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by William H. Benson

November 22, 2000

     At the dedication of the cemetery at Gettyburg, Pennsylvania on November 19, 1863, the featured oration was delivered by Edward Everett, the prominent orator, and following him were the dedicatory remarks given by the President of the United State–Abraham Lincoln.  Read slowly, he took three minutes, even though the crowd’s applause interrupted him five times.

     What had happened at Gettysburg on those three hot days the previous July was so ugly and so emotionally overwhelming that Americans seemed to have turned vicious upon themselves.  What could Lincoln say that could even begin to diminish the damage done four months before?

     And yet, as Gary Wills, the historian pointed out, “It would have been hard to predict that Gettysburg, out of all this muddle, these missed chances, all the senseless deaths, would become a symbol of national purpose, pride, and ideals.  Abraham Lincoln transformed the ugly reality into something rich and strange–and he did it with 272 words.  The power of words has rarely been given a more compelling demonstration.”

     Lincoln was a student of the word.  He loved playing with words and even enjoyed working with grammar.  In his verbal workshop he tinkered with words and sentence construction.  He did not just say, “I close,” as Seward, his speech writer suggested.  Instead, he said, “I am loth to close.”  Each sentence his speechwriters would hand him, he would rework.

      As a result, Lincoln’s words acquired a flexibility of structure, a rhythmic pacing, a variation in length of words and phrases and clauses and sentences that yielded to what he wanted–his own meaning.  With a kind of verbal athleticism he remained partial to grammatical inversion throughout his life.  In his Second Inaugural Address, he did not say, “We fondly hope and fervently pray.”, but instead “Fondly do we hope, fervently do we pray.”    

     He read and studied Hugh Blair’s work on ancient rhetoric.  Blair wrote, “Thought and language act and react upon each other mutually, . . . and he that is learning to arrange his sentences with accuracy and order is learning, at the same time, to think with accuracy and order.”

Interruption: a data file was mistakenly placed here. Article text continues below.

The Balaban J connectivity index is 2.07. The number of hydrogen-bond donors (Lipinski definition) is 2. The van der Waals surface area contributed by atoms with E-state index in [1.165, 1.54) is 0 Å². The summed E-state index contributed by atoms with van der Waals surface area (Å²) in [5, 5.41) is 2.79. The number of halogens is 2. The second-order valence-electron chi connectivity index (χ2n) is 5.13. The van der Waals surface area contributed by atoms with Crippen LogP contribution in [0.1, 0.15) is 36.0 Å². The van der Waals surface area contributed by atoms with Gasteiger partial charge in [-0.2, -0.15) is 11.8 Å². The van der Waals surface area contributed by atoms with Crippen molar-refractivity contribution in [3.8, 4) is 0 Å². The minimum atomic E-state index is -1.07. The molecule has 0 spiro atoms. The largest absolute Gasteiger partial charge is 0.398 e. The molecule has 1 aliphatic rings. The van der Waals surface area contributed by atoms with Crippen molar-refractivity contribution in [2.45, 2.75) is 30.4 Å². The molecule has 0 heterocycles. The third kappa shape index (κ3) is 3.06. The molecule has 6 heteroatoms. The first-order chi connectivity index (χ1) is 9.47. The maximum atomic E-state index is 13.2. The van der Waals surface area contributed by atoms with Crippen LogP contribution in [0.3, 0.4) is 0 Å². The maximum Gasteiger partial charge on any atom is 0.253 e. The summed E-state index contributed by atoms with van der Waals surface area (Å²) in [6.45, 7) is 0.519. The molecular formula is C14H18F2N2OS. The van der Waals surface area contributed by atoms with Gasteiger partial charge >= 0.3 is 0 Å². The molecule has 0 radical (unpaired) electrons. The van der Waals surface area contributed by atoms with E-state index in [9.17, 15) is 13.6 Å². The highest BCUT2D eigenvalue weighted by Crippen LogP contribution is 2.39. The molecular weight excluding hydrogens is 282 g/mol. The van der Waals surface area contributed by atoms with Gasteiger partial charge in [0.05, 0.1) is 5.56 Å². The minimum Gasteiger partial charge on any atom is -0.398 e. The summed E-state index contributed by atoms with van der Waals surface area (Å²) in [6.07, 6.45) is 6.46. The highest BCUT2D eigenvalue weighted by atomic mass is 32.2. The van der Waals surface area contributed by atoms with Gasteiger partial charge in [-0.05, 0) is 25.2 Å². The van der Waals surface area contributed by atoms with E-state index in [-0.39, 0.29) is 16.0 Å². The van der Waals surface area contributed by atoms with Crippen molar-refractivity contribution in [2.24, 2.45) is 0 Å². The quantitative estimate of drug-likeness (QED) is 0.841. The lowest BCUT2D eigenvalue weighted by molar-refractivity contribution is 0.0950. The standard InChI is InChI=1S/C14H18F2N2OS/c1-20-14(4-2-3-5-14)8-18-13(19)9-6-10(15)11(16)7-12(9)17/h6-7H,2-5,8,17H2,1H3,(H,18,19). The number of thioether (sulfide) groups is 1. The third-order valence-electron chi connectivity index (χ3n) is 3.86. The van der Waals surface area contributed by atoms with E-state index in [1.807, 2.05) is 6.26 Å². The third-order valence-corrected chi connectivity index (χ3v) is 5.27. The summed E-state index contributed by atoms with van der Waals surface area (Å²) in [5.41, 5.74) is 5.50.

Gary Wills observes that this, surely, is the secret of Lincoln’s eloquence.  He not only read aloud, to think his way into sounds, but wrote as a way of ordering his thought.

     In the Gettysburg Address Lincoln interlocks his sentences with a hook-and-eye method to join the speech’s parts.  He uses conceived twice, dedicated six times, and consecrated twice.  Then, he matches who struggled here with who fought here, and then he pairs up these honored dead with these dead.  Three times he writes nationField and battle-field are linked.  In other words, each paragraph is bound to the preceding and the following by some repetitive word or clause, except the first and last (because they cannot).

     Examining his meaning, Lincoln appealed back to the Declaration of Independence and to Jefferson’s words “that all men are created equal.” and gave that document and its words the pre-eminent position in American ideals.  Not everyone at the time agreed.  Afterwords, the Chicago Times pointed out the letter of the Constitution to Lincoln–noting that it was the legal document governing the nation and it did not refer to equality and, in fact, even tolerated slavery.

     If Lincoln had talent, it was to block out all the tragedy that life could throw his way and cut to intellectual truth.  He dealt daily with his wife’s mental instability, an issue on which he was not in denial.  He surrendered hourly to the pain of the tragic passing of his young son Willie.  He heard the arguments of the Southern states who had created their own nation, in part, because he had been elected President.  All this he blocked out, spent time with ink and paper working with words, and in so doing recast the great conflict into something bright and hopeful–“that the nation shall, under God, have a new birth of freedom.”

     Ever since the Gettysburg Address, the Civil War is to most Americans what Lincoln wanted it to mean–a fight for people to govern themselves and for greater human equality.  His vision of what the war meant became the official version, whether or not it really was the true version.  His words had to complete the work of the guns.